If you’ve been fantasizing about cutting the cable cord and haven’t yet found the right video streaming service to fulfill your desires, AT&T wants to make your dreams come true.
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In the fourth quarter of this year, the nation’s largest pay-TV provider plans to offer DirecTV online nationwide. Anyone with a wired or wireless Internet connection can just sign up, download the app and watch … sans the satellite dish, set-top box or annual contract.
Seven months after acquiring the nation’s top satellite TV service, AT&T said in a news release Tuesday that it plans to offer consumers three “affordable” video streaming options:
The cable-cutter’s dream, DirecTV Now, will offer a range of live and on-demand base packages with premium add-ons, including much of DirecTV’s current satellite content. DirecTV Now looks to be a more comprehensive and flexible version of Dish Network’s Sling TV. However, there will be limits on the number of devices simultaneously using the service.
DirecTV Mobile will provide smartphone and tablet fanatics with a skinny bundle optimized for mobile users, regardless of wireless service provider. This option will presumably go up against rival Verizon’s go90 mobile video service, although AT&T did not announce specific pricing or package details for either DirecTV Mobile or Now.
The third option, DirecTV Preview, will be free, ad-supported, and available over wired or wireless connections. It will also offer “millennial-focused content” from Otter Media, a joint venture of AT&T and The Chernin Group formed in 2014 to deliver over-the-top (OTT) video. The partners committed $500 million in combined funding.
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The Devil’s In the Details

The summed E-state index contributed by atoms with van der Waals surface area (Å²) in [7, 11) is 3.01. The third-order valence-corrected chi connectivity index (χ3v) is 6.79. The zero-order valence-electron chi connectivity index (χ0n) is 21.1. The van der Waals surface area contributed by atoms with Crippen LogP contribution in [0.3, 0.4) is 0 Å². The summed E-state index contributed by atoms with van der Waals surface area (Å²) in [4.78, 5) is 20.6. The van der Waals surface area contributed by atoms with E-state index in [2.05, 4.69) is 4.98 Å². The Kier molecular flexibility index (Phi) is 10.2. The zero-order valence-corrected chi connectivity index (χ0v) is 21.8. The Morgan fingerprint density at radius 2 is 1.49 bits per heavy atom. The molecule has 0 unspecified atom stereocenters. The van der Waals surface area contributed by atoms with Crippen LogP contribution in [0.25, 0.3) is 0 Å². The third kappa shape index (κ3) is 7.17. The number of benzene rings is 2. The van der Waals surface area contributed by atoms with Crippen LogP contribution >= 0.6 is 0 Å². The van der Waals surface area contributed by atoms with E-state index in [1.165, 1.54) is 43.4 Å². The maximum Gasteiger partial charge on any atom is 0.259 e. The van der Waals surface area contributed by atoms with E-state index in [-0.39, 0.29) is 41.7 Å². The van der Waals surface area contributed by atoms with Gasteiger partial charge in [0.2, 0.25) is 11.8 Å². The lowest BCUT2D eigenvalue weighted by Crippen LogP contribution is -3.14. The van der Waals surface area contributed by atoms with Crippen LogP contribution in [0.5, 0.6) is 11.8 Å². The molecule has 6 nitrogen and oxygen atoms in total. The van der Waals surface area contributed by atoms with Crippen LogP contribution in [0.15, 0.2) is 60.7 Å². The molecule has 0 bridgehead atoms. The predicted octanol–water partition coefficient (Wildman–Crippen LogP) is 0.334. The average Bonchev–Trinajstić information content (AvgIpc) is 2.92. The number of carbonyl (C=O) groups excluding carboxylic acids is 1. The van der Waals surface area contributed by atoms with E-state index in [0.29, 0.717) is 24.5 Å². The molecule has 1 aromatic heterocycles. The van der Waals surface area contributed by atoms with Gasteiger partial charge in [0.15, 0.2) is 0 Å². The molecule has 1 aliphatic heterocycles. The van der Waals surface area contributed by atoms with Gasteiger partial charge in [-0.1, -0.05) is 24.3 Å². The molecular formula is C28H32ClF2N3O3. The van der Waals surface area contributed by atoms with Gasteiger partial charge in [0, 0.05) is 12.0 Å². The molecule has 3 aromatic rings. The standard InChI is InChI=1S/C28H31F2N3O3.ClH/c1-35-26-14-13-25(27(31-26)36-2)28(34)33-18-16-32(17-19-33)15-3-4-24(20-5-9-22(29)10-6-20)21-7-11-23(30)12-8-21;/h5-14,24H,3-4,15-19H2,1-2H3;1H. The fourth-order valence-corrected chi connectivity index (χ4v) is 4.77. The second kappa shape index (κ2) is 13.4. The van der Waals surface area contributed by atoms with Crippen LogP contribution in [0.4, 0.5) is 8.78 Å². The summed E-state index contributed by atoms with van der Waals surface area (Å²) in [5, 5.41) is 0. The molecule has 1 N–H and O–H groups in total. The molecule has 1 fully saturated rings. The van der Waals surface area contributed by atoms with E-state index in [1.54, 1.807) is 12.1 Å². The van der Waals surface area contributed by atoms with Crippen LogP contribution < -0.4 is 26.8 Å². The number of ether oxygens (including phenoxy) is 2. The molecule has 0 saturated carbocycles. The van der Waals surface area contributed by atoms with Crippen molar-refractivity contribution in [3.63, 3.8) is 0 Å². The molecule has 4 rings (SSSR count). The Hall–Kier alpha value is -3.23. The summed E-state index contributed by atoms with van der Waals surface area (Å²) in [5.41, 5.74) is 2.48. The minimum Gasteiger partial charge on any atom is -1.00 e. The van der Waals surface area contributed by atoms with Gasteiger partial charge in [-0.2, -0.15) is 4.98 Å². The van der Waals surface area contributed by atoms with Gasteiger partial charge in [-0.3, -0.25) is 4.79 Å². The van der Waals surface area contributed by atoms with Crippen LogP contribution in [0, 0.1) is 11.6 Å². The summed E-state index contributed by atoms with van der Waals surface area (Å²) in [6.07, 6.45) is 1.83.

Of course, this is all big picture stuff. The fine print will come later. But if the Dallas-based company manages to pull off what its announcement suggests, this may present a comprehensive set of options to a broad range of customer types, from mobile-first Millennials to individuals and small families sick of paying a fortune for lousy cable service.
Home users will presumably be able to combine DirecTV Now with Apple TV, Roku, Amazon Fire TV, or Google Chromecast for a twenty-first century user experience not unlike what they’re used to on pretty much any smart device today, except of course a TV set. And if AT&T’s smart, they’ll offer lots of flexibility in terms of package options.
Personally, I think it’s a brilliant move for the telecom giant. With 25 million pay TV subscribers in the U.S., AT&T may actually have the clout to successfully negotiate reasonable mobile and streaming content licenses with media and entertainment companies, although I’m sure those discussions are still in the works.
And with annual wireless contracts going away, bundling nationwide streaming video packages with wireless and Internet service plans will provide incentive for subscribers to stick around instead of simply jumping back and forth between Verizon and AT&T every couple of years to take advantage of sweet switch deals.
The Big Loser: Comcast Cable
This is clearly a great way to lock in customers and a significant market differentiator versus Verizon. But I have to think the big loser here will be Comcast, not to mention Time Warner Cable and smaller regional cable companies, all of which face pay-TV subscriber losses as Millennials become the dominant demographic and more and more content is consumed online.
As the nation’s largest cable service provider, Comcast has diversified from pay-TV to broadband Internet and voices services, business cable networks, NBC, Telemundo, Universal Pictures and Universal theme parks. And while its own video service, Stream TV, has launched in several markets, its scope is severely limited in terms of geography, content, and mobile use.
AT&T may have been late to the video streaming game and it’s still early days for OTT, unless the company has gotten way out ahead of itself with this announcement – which I seriously doubt – I think we’re looking at a masterful competitive leapfrog from Randall Stephenson and company, as AT&T and DirecTV ditch the dish.